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A Collapse in Weimar Scholarship

Published online by Cambridge University Press:  16 December 2008


The purpose of these remarks is to contribute to the exposure of the egregious errors, tendentious misconstruals, and outright inventions contained in David Abraham's Collapse of the Weimar Republic: Political Economy and Crisis (Princeton, 1981). Clearly, therefore, this is not a normal book review. I would not consider it appropriate to review this book in any case, since I read two versions of the manuscript for the Princeton University Press in 1979 and recommended its publication. I did so despite severe disagreements with the methodology and the argument. I assumed, however, that the scholarship on which the argument was based was sound and respectable and that the argument of the book would stimulate fruitful discussion. Since publication, the book has been widely reviewed, and while reviewers have divided over the theses of the book, most have praised its scholarship. The notable exception was Henry Ashby Turner, Jr., who must be credited with first drawing attention to the book's deplorable scholarship. Turner, as well as another scholar whose review is soon to appear, Ulrich Nocken, had the advantage of knowing many of the documents with which Abraham “worked,” and thus had reason to be suspicious. Most other reviewers, as was true in my own case, operated under the usual assumptions, namely, that a scholar with a B.A., M.A., and Ph.D. from a respected institution who was teaching at Princeton University, where high tuitions are paid for instruction by carefully chosen persons of demonstrated competence, would operate in conformity with accepted scholarly standards.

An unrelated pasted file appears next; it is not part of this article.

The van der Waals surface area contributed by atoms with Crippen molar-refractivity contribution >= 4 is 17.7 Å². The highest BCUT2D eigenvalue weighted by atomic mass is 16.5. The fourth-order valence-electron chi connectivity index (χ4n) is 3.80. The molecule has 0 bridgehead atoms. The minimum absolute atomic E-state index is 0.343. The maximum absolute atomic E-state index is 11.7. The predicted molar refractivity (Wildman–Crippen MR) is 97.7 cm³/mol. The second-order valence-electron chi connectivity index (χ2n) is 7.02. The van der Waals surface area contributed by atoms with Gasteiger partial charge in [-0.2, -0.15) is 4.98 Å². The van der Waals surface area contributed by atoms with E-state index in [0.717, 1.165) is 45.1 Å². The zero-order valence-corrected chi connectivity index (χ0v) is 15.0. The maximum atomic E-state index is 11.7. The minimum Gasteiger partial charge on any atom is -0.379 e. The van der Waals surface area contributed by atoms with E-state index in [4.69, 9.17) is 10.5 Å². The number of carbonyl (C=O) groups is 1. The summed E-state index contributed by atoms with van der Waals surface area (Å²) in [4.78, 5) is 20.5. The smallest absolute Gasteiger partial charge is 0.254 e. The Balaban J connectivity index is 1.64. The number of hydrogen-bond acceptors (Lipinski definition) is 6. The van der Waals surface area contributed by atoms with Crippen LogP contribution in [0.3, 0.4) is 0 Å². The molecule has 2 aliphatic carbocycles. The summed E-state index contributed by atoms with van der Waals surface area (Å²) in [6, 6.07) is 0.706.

Debate: David Abraham's The Collapse of the Weimar Republic
Copyright © Conference Group for Central European History of the American Historical Association 1984

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1. I should point out, however, that my first reader's report contained eight single-spaced pages of critical commentary, and that I refused to recommend publication until substantial revisions were made. I must, therefore, take credit for the dubious achievement of having helped to make this book better organized and more plausible. Recently, when I inquired as to whether there was another reader, the Princeton University Press replied affirmatively on July 15, 1983, informing me that the other reader “strongly recommended publication with such comments as: ‘the author's new interpretation based upon economic sectors is highly original and very convincing. It is also thoroughly documented with new primary sources (documents drawn from economic organizations and associations). It is of enormous significance; I believe it is the most important book on 20th century Germany written in the last fifteen years.’”